In 2004, the American space agency NASA launched a mission of two rovers to prospect the surface of Mars. The twin vehicles named Spirit and Opportunity were designed to roam the planet for 90 sols (90 Martian days corresponding to 24 hours and 40 minutes each), collecting data on territory, evidence to provide clues on ancient life and water, and other findings that might brace hypotheses of future habitability. Spirit fulfilled its mission and ceded its functions in 2011, outliving its estimated lifespan by seven years, while Opportunity is still wandering the planet today. Able to clean its solar panels from dust swirled up during Martian storms, the rover was assigned new scientific missions originally unintended and unforeseen. Among the outcomes of these are multiple images taken by Opportunity as it looks back over its path and photographs its own tracks, which are held in NASA’s publicly accessible archives. Auspicious and pioneering as future visions of life on Mars may seem, the images of a lonely rover roaming the surface of this faraway planet, long after completing its mission and abandoned by its twin, evoke a sense of anthropomorphic solitude.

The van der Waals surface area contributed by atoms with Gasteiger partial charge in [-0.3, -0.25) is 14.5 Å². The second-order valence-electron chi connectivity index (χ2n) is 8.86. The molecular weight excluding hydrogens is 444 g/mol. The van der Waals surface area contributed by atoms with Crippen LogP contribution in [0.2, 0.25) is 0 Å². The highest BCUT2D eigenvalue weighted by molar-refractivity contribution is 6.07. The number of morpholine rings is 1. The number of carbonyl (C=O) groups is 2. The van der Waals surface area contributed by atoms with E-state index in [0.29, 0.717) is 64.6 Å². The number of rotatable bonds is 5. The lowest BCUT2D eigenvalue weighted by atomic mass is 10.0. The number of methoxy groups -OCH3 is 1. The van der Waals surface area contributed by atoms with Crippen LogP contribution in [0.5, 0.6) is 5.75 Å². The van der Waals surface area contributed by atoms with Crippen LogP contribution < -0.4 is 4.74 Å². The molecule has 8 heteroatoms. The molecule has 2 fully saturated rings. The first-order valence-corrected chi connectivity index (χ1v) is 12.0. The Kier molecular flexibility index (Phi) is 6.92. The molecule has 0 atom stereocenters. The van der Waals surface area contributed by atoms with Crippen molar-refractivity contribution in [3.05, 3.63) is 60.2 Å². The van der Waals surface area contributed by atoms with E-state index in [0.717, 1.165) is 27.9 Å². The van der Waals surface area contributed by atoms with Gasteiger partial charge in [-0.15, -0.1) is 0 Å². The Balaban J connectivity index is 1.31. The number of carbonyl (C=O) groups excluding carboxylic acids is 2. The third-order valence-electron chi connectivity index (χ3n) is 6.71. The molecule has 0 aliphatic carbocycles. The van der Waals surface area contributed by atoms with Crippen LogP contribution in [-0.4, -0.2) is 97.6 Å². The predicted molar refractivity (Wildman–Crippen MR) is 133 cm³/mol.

For the work Opportunity, Nelson reproduced one of Opportunity’s photographs in bromoil, a 19th century technique which became popularized by the pictorialist movement. Depicting the deserted Martian landscape, the work evokes both the nostalgia of hand-created, rather than recorded, bromoil photographs, and the futuristic endeavor to make this barren planet inhabitable. Looking at the black-and-white soft-contoured image, brought out by Nelson’s ink brush touching the photographic surface, we may think of humans longing to touch, and eventually inhabit, this extraterrestrial landscape of craters and sand dunes—a longing harnessed by the “pioneers” attempting to create a new habitat for those adventurous and wealthy enough to partake.